Meanwhile, he continued to produce academic papers and publications, including the books Farm Woodland Management and Tall Trees and Small Woods. In retirement he also turned his hand to fiction, becoming a thriller writer, drawing on his both own knowledge and a real life Second World War incident in Nigeria.
His first thriller, Steal Me A Duchess, was based on an episode involving some of his former colleagues in the Colonial Forest Service, and there is a possibility it could be made into a film.
His second, Eskdale Shoot, is set in the Scottish Borders and features some of the same characters. It was to be part of a trilogy, the Melrose Mysteries. The next in the series is completed but unpublished and the final one was a work in progress.
It was perhaps inevitable that he would continue to write: he was known for his fluency with words and his impressive command of the English language – he could lecture seamlessly without notes for precisely an hour, timed to perfection – and was an absolute stickler for the correct use of language and grammar.
An immensely practical man, he also loved skills, such as cabinet-making and carving, that entailed using his hands: he could restore old porcelain; create furniture or build a stone fireplace; design and sew clothes or loose covers, cook and garden. But his two greatest pleasures were painting and working with wood.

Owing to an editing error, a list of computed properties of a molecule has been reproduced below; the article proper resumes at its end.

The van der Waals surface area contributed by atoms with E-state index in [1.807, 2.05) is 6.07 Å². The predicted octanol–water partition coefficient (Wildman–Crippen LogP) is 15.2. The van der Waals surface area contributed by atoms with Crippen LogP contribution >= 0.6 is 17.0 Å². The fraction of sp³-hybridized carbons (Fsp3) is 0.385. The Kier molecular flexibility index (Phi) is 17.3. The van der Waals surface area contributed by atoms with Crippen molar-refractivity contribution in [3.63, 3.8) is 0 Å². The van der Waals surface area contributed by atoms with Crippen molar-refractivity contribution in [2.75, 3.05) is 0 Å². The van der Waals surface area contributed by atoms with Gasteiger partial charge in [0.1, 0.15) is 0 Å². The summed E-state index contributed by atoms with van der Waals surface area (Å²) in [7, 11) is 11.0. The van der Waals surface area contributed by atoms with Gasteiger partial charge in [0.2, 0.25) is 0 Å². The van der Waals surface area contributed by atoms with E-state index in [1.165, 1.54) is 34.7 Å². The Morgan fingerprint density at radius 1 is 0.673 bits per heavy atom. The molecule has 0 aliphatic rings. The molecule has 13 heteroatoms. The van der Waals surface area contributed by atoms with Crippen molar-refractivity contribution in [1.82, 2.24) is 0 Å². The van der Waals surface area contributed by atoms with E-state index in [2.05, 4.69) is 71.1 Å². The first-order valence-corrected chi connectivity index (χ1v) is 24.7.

Having travelled widely, he was particularly fond of Germany and Austria, whose scenes he captured in sketches or paintings, including a series of botanical watercolours of wild flowers he had seen in the alpine meadows. His greatest creation, however, was a harpsichord that he built from scratch, following the specifications and plans of an 18th-century French instrument held in Edinburgh University’s Russell Collection of old keyboard instruments.
It was a real labour of love that took years to complete but was a perfect example of his patience, attention to detail and determination to get things right.
Mutch, who was also passionate about history and one of the founders of Edinburgh’s Cramond Heritage Trust, was interred in the kirkyard of Cramond Church, which he had served as an elder for 45 years.
Widowed in 2010, he lived latterly in Newton Stewart, among the thickly forested hills of Galloway, with his daughter Sheila, who survives him.